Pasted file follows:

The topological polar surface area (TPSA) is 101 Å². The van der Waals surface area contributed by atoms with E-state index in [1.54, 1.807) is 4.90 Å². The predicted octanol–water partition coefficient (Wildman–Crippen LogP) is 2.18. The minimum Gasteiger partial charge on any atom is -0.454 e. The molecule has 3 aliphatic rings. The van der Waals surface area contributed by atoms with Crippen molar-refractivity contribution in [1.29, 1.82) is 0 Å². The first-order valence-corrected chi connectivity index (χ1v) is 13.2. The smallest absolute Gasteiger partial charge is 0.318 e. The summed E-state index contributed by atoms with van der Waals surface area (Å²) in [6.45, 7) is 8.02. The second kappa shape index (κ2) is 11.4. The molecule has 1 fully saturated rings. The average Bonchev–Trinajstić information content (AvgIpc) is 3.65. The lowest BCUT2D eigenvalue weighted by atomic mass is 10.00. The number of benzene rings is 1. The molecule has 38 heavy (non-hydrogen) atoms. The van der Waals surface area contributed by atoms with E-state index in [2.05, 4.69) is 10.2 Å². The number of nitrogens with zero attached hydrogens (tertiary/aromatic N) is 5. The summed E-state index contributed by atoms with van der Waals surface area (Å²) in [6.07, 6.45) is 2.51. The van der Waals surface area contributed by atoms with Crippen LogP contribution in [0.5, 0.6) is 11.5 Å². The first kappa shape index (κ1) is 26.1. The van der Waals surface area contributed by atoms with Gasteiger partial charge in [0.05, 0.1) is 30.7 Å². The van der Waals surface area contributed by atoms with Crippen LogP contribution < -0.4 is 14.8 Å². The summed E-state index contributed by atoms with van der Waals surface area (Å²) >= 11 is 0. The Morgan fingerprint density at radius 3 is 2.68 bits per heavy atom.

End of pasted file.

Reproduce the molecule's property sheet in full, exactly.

The topological polar surface area (TPSA) is 101 Å². The van der Waals surface area contributed by atoms with E-state index in [1.54, 1.807) is 4.90 Å². The predicted octanol–water partition coefficient (Wildman–Crippen LogP) is 2.18. The minimum Gasteiger partial charge on any atom is -0.454 e. The molecule has 3 aliphatic rings. The van der Waals surface area contributed by atoms with Crippen molar-refractivity contribution in [1.29, 1.82) is 0 Å². The first-order valence-corrected chi connectivity index (χ1v) is 13.2. The smallest absolute Gasteiger partial charge is 0.318 e. The summed E-state index contributed by atoms with van der Waals surface area (Å²) in [6.45, 7) is 8.02. The second kappa shape index (κ2) is 11.4. The molecule has 1 fully saturated rings. The average Bonchev–Trinajstić information content (AvgIpc) is 3.65. The lowest BCUT2D eigenvalue weighted by atomic mass is 10.00. The number of benzene rings is 1. The molecule has 38 heavy (non-hydrogen) atoms. The van der Waals surface area contributed by atoms with E-state index in [2.05, 4.69) is 10.2 Å². The number of nitrogens with zero attached hydrogens (tertiary/aromatic N) is 5. The summed E-state index contributed by atoms with van der Waals surface area (Å²) in [6.07, 6.45) is 2.51. The van der Waals surface area contributed by atoms with Crippen LogP contribution in [0.5, 0.6) is 11.5 Å². The first kappa shape index (κ1) is 26.1. The van der Waals surface area contributed by atoms with Gasteiger partial charge in [0.05, 0.1) is 30.7 Å². The van der Waals surface area contributed by atoms with Crippen LogP contribution < -0.4 is 14.8 Å². The summed E-state index contributed by atoms with van der Waals surface area (Å²) >= 11 is 0. The Morgan fingerprint density at radius 3 is 2.68 bits per heavy atom.